Many forms of paper documents are utilized in our daily life and business, and adding to documents such markings as QR codesNote1 that can be extracted to provide related information and services has recently become prevalent. However, those markings must be added when creating a document, given the difficulty of adding markings to already prepared documents due to a lack of space and obtrusive visuals. To address this challenge, Fuji Xerox has developed nearly transparent markers (called Embedded Media Markers) using technology to retrieve similar images. The creator of the document can add this marker after the document has been created, without having to change its content or layout.
These nearly transparent Embedded Media Markers indicate and provide a link to related digital content. For instance, by using a mobile phone camera to capture an Embedded Media Marker on a paper document such as a flier, you can display the linked digital content on the mobile phone. This is made possible by extracting the image features from the area printed with an Embedded Media Marker and searching for the digital content linked to those features.
Fig. 1 illustrates the flow of creating an Embedded Media Marker. First, an authoring tool developed for this technology is used to specify the area in a document in which to embed the information and digital content (e.g., video, still image, text) to be linked. Then, after the authoring tool confirms the proper size and location for extracting the image features, a nearly transparent marker is created in the area. The image data encompassed by the marker boundary and the linked digital content are sent to a server together, and then the features of the image inside the marker and the digital content are registered in a database. The marker indicating where the digital content is embedded is also printed on the paper document. In this way, links to related information can be added to fliers or catalogs that have already been made.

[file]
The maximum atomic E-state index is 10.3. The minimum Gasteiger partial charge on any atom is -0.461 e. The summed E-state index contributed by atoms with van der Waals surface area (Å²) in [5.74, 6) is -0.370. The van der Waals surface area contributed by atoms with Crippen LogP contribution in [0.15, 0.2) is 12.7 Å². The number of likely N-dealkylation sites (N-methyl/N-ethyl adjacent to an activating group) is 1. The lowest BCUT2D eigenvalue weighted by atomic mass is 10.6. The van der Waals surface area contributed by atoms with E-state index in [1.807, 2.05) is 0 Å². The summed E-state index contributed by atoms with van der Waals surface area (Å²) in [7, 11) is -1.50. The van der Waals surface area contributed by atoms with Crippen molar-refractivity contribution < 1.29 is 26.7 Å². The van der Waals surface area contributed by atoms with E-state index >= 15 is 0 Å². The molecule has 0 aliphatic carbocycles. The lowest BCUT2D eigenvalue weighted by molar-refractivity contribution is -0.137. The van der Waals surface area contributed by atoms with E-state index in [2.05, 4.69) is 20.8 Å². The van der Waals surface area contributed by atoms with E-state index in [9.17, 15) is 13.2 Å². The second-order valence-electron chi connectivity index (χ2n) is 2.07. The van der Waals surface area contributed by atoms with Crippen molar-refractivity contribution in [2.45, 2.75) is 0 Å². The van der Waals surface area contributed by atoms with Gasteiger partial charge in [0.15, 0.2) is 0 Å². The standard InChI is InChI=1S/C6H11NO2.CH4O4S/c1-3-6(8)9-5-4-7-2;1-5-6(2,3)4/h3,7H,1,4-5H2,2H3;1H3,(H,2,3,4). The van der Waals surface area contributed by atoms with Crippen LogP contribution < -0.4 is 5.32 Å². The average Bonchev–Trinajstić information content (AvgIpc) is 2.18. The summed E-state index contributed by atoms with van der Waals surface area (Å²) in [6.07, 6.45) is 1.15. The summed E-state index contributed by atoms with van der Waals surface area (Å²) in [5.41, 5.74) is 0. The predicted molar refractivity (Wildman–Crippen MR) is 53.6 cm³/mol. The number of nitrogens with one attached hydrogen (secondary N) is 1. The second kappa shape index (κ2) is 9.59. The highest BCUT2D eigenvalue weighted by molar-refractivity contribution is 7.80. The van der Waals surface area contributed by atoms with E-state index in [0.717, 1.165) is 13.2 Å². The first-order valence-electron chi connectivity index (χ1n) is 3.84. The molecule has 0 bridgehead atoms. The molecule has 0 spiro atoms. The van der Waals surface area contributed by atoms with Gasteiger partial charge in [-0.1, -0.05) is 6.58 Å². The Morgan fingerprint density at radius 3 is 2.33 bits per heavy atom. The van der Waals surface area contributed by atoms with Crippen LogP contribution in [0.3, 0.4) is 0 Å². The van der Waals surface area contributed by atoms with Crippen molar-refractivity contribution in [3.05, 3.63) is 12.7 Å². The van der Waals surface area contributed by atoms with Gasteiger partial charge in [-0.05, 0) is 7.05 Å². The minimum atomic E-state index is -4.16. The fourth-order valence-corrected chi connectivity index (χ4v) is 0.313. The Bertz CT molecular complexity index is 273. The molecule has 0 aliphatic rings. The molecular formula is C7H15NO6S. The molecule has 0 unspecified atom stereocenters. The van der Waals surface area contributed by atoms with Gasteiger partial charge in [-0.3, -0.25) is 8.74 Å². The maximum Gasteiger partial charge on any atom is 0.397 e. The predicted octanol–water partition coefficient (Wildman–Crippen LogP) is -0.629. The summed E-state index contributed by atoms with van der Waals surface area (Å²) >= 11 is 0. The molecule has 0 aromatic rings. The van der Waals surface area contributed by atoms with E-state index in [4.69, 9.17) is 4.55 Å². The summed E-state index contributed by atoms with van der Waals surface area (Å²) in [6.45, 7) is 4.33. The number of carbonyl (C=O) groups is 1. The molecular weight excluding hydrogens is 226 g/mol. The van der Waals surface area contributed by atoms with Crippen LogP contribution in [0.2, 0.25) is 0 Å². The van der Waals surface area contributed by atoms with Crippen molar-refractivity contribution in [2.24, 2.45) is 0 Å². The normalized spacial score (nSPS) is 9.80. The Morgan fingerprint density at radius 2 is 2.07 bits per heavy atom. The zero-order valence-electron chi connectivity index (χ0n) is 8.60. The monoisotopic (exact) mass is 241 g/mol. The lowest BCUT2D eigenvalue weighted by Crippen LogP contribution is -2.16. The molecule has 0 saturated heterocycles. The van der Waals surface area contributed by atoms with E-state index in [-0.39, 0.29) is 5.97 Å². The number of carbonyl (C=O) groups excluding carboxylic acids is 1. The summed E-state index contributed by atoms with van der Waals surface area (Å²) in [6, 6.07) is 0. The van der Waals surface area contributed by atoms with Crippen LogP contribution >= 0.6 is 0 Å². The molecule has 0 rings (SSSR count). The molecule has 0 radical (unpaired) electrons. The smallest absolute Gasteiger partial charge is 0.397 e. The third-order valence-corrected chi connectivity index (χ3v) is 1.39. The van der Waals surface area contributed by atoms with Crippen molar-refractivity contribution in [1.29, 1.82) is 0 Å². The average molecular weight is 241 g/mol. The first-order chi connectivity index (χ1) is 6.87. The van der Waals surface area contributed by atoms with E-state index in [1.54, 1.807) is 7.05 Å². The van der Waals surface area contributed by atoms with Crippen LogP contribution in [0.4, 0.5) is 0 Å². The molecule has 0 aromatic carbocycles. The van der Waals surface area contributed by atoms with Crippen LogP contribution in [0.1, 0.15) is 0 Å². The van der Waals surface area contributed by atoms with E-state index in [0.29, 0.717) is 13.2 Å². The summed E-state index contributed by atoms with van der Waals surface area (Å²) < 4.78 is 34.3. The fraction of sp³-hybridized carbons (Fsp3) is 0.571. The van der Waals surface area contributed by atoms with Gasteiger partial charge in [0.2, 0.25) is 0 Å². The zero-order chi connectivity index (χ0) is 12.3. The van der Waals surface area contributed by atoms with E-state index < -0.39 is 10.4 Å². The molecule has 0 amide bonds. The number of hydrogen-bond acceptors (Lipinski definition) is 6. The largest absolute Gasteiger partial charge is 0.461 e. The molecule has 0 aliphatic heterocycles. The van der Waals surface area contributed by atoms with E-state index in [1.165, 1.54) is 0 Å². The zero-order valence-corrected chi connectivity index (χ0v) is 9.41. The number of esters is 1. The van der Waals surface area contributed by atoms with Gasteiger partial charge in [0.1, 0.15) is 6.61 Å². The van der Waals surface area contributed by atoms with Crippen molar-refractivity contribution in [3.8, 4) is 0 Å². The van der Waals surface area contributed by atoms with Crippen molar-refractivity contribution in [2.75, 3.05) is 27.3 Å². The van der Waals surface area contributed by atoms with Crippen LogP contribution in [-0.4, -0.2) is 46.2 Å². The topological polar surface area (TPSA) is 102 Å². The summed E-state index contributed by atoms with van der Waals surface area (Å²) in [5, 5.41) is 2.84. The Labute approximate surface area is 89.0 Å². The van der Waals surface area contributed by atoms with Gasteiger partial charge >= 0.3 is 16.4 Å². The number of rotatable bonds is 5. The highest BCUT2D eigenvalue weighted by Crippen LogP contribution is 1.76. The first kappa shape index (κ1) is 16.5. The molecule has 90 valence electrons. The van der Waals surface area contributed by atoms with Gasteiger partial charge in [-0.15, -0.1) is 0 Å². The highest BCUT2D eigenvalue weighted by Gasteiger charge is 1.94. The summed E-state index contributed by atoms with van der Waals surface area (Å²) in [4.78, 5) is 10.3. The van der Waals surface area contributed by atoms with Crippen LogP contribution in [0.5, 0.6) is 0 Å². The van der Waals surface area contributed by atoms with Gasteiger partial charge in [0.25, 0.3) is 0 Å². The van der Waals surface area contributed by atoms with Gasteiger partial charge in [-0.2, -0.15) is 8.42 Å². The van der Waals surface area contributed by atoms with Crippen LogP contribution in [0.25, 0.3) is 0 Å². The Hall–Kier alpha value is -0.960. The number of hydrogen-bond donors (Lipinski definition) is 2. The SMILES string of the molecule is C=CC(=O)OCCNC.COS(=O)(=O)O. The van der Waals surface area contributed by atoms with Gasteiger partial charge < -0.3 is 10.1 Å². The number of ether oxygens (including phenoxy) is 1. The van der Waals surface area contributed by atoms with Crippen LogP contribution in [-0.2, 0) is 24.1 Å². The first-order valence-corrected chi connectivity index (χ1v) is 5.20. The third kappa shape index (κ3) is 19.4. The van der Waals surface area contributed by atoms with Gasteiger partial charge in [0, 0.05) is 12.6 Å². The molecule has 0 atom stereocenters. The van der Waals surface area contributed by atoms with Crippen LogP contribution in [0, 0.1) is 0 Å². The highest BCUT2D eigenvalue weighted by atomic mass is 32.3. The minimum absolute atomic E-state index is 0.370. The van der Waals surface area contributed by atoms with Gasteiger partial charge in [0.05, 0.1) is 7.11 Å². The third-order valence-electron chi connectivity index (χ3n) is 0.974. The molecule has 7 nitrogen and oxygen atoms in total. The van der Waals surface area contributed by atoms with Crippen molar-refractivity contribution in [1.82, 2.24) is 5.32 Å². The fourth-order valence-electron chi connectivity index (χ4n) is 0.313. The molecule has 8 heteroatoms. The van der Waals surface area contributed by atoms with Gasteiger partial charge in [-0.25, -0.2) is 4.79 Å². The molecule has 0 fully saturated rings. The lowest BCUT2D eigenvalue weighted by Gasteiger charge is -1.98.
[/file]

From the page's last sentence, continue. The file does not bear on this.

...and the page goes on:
Fig. 1: Flow of creating Embedded Media Markers
Fig. 2 illustrates how a smart phone detects the marker. By capturing the marker area with a smart phone camera, the image features in the marker are calculated. According to those features, the digital content in the database of a server linked to the marker is identified and sent to the phone.
Fig. 2: Using a smart phone to detect Embedded Media Markers
In order to accurately identify the digital content sent to the user's phone, markers must be robust to diverse photographing conditions (e.g., capturing range, rotation, shifting, partial occlusion, blurs) so that the features can be calculated efficiently. To make this possible, Embedded Media Markers employ a method based on local features that allocates multiple local features to keypoints in an image. First, in the same way as other existing methods based on local features, a keypointNote2 is determined according to the scale-space extrema of Gaussian derivatives. Then, from a scale higher than where the keypoint was detected, four other points are selected according to a rule (Fig. 3-A), and all five points (including the original keypoint) are used to calculate eight-dimensional gradient information (Fig. 3-B). The eight-dimensional gradient information of the five points is then combined to create a 40-dimensional vector that is considered a local feature of the keypoint (Fig. 3-C). The set of local features for each keypoint on the image becomes the features of the image.
By registering in a database both the features extracted from the image inside a marker and the related digital content as a pair, and then searching the database for the same features as extracted from the image read by a smart phone, the digital content linked to the marker can be identified.
Fig. 3: Local feature calculation